25 May 2012
The Eco means utilities need to put processes in place now to manage sensitive customer data, says John Skipper.
One consequence of the Energy Company Obligation (ECO) that comes into force later this year is the need to maintain large volumes of information about customers. This aspect has not been given much airtime, but the information could include sensitive details about a customer's ability to pay bills, their vulnerability and the condition of their property.
This will be in addition to the data on payment plans, home ownership and home installations that is required under the Green Deal, and the information on consumption gathered from smart meters. While utilities already manage some customer data, these developments represent a major change in the level of detail and sensitivity of information they will have to deal with.
The first challenge is to meet customer concerns about privacy and security. This is particularly important in the management of new data relating to health and income. These are categorised as sensitive personal data under the Data Protection Act and have defined security requirements that will have to be reflected in utilities' processes.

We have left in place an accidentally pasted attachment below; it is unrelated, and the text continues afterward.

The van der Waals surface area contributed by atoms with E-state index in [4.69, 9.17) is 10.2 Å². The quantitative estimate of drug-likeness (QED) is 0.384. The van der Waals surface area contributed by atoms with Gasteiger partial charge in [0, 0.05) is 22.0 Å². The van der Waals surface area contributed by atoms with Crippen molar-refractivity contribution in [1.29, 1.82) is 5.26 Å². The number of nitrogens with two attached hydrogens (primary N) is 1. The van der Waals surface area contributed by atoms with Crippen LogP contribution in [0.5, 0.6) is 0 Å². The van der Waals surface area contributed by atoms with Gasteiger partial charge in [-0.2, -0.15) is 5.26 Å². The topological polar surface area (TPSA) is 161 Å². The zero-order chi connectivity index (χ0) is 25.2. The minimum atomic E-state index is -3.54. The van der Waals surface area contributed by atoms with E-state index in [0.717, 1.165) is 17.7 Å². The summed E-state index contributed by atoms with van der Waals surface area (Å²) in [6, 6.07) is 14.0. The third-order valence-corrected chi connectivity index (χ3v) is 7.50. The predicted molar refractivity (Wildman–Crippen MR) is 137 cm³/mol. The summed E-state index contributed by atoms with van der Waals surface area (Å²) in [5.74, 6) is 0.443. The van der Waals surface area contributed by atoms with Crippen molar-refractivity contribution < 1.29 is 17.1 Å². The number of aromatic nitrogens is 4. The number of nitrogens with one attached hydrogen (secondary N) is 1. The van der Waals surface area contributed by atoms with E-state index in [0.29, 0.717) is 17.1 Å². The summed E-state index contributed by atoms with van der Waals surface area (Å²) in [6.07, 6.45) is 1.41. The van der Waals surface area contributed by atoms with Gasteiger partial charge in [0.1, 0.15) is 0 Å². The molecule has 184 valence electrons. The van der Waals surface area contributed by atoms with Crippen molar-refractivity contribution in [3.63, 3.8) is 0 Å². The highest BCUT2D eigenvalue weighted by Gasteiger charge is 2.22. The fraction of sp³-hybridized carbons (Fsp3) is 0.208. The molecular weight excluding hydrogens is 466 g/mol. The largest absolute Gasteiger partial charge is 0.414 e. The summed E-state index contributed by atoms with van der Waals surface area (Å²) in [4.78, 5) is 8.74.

Further challenges in this area will arise when the European Data Protection Directive is strengthened. This will give customers the right to have instant electronic access to data held on them, and give the regulator powers to punish breaches with fines of up to 2 per cent of global revenue.
Energy suppliers will need to ensure their approach to data security covers people, systems, the supply chain and the active management of customer data requests. Poor management of any of these aspects could result in the organisation being fined, as well as suffering significant reputational damage and potentially damaging the successful implementation and acceptance of smart meters and Green Deal.
There are a number of actions they can take to mitigate these risks. The first is closer control of employees' ability to access and use customer information. This will potentially require changes in the ways staff behave and operate, meaning education and training on specific data management tasks. For example, storing private information in freely available fields, such as call notes, could breach system security controls and undermine privacy. Equally, data captured through informal mechanisms will need to be easily traceable and retrievable to ensure requirements of customer data requests can be met.
That means processes and systems will need to provide different levels of access. For example, temporary staff may not have the clearance to access sensitive data. This could have significant implications and may result in them being more constrained in the nature of queries they can address. Formal vetting or screening of staff may be necessary for some roles.